Through the Veil: Hardly high literature, but mildly entertaining

fantasy book reviews science fiction book reviewsbook review Isobel Bird Through the VeilThrough the Veil by Isobel Bird

Through the Veil is the ninth book in the Circle of Three series, which chronicles three teenagers’ journey through a year-and-a-day of discovering and exploring Wicca. If you haven’t yet come across these books, I suggest you stop reading now and head back to book number one So Mote It Be, as the books are very closely tied together and it’s near impossible to read them out of chronological order (which is annoying, but there you go).

The three girls are Kate, Cooper and Annie (the ex-popularity queen, the rebel and the nerd are their individual personalities in a nutshell) and in Through the Veil they are fast approaching Halloween — Samhain in the Wicca calendar. Samhain marks the thinning of the veils between the living and the dead, which is especially relevant for Annie considering her parents passed away when she was young.

This title deals mainly with Annie — she is approaching her sixteenth birthday, and has asked her aunt if she can take a visit to San Francisco for her present. She lived there with her parents before they were killed in a house fire that she accidently started. Now she’s been having disturbing nightmares about them and seeks out a way to communicate with them. As such, a few Wiccan rituals are thrown in — a meeting with a physic, a circle taken place at Annie’s old home, and the coven’s Samhain celebration itself which involves some symbollic “role-playing” along the same lines as the events that took place in What the Cards Said and In the Dreaming. Not that that’s a bad thing — these gatherings are pretty much the only reason I keep reading these books.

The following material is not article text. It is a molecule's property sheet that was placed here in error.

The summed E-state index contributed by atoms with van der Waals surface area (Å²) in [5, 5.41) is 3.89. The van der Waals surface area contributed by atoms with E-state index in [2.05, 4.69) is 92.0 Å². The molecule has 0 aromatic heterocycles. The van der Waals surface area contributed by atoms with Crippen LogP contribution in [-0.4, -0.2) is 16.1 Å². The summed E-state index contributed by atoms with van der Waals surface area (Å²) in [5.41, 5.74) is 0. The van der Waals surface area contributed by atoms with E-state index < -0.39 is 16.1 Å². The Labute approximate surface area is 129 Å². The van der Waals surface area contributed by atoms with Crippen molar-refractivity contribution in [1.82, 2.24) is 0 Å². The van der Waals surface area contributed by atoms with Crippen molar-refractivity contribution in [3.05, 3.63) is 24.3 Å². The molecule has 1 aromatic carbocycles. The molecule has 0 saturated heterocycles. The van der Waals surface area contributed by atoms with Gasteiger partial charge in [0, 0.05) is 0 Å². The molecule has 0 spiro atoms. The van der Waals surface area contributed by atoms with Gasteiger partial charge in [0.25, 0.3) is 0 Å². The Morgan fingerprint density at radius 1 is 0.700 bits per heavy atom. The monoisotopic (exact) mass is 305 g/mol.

Meanwhile Kate and Cooper are dealing with their own (less critical) problems. Kate’s parents are vehemently against her involvement in witchcraft and react by sending her to a therapist, confiscating her Wiccan tools and forbidding her from seeing her boyfriend or from attending her Wiccan class. Cooper on the other hand has quit her band due to the fact they aren’t interested in playing her Wiccan-themed songs (fair enough, I say — she doesn’t half over-react!) and just found out that her parents are separating.

As you can see, the plot is all over the place and often comes across as messy with the constant switching points of view — if would have felt more focused if Isobel Bird had chosen one girl and developed her personal story more fully (Annie’s is certainly the most important, but Kate and Cooper get just as much screen-time). On top of the three stories outlined above, Bird also crams in a love interest for Annie’s aunt, a physic that communicates with Annie’s parents, and a truly bizarre transsexual witch — I’m sorry, but I couldn’t quite see the point of that particular character.

Through the Veil is one of the more interesting installments, despite the lack of a clear storyline and the hopelessly cheesy ending. The Circle of Three books are hardly high literature, but for me they’re quick, mildly entertaining reads. The three girls are sympathetic enough to justify getting hold of other books in the series.